'Soft' ratchet clauses can wipe out a previous interim rent hike if the market falls, but will never see the rent fall below the original level set at the beginning of the lease, even if that means the tenant is paying more than they should.
“There is something richly feudal about the rental ratchet,” Guthrie said. “It benefits the landlord at the expense of the tenant, making humiliatingly clear who has the whip hand.”
And even though the UK landlords won their 2004 battle against the ban in that country, a research paper from the College of Estate Management found that almost 20 years later the government was still trying to get upward-only rent review clauses out of commercial leases there.
“The UK government’s objective is to encourage the use of alternatives to UORRs within the market, as there is a feeling that their universal use is anti-competitive and unfair.”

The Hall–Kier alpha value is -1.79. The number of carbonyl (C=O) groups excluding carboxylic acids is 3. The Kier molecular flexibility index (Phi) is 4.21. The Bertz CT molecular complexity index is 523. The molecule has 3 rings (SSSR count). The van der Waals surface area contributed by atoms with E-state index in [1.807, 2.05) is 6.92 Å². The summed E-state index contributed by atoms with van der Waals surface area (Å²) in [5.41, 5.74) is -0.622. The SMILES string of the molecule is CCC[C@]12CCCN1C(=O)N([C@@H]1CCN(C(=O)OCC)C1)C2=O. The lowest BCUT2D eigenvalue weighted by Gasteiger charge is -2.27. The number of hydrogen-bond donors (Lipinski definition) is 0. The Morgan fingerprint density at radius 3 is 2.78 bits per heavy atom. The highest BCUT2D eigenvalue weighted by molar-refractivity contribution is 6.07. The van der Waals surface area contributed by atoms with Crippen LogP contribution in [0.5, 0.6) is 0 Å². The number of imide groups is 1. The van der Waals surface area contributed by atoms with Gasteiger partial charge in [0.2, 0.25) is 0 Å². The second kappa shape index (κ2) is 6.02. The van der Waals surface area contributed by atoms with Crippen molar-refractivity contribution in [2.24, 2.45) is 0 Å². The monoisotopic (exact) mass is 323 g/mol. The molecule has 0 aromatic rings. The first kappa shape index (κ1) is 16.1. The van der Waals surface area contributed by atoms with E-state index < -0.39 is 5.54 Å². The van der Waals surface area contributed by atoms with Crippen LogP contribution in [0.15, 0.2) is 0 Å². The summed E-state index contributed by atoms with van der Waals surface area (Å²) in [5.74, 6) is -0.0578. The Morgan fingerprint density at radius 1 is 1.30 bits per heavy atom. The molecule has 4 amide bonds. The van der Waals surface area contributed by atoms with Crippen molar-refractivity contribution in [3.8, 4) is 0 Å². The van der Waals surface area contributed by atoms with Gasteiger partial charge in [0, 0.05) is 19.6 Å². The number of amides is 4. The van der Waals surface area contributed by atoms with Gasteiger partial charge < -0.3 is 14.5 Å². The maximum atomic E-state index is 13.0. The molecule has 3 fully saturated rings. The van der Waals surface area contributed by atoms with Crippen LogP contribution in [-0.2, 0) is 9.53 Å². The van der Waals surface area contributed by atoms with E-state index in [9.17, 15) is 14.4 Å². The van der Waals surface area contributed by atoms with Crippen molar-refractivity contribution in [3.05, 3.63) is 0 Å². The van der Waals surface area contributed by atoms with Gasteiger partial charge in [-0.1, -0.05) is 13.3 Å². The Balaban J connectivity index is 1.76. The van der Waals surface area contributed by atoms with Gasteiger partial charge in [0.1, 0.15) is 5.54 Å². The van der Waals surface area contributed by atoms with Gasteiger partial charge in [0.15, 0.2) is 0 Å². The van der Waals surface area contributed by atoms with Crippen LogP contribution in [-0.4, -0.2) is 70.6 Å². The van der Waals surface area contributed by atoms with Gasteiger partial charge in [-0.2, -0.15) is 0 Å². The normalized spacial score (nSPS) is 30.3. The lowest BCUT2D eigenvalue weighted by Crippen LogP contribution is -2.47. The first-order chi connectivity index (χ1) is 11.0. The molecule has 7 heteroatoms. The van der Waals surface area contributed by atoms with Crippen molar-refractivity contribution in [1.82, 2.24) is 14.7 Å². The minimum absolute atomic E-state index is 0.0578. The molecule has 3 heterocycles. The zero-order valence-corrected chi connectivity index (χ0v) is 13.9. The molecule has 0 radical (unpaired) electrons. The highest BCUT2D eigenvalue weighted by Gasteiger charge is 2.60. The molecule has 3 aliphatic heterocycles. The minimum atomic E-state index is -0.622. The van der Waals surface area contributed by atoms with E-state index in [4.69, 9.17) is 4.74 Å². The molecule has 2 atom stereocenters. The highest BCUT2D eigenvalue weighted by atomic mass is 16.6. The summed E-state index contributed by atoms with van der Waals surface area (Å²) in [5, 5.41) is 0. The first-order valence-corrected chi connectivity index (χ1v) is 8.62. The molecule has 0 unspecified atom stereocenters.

Ratchet clauses will be particularly harsh for retailers who have been struggling for some years with the impact of online shopping on their bottom lines, and have now been shuttered by the Covid-19 lockdown, says Retail NZ chief executive Greg Harford.
They might be hoping that at least a falling property market and/or a rise in empty shops would bring rents down. But that won't happen unless their lease is due to expire soon, or the landlord is prepared to waive the ratchet clause.
“Over a number of years commercial rents have been increasing quite substantially on the basis of property values having increased. But at the same time revenue growth for some businesses has been glacial to non-existent.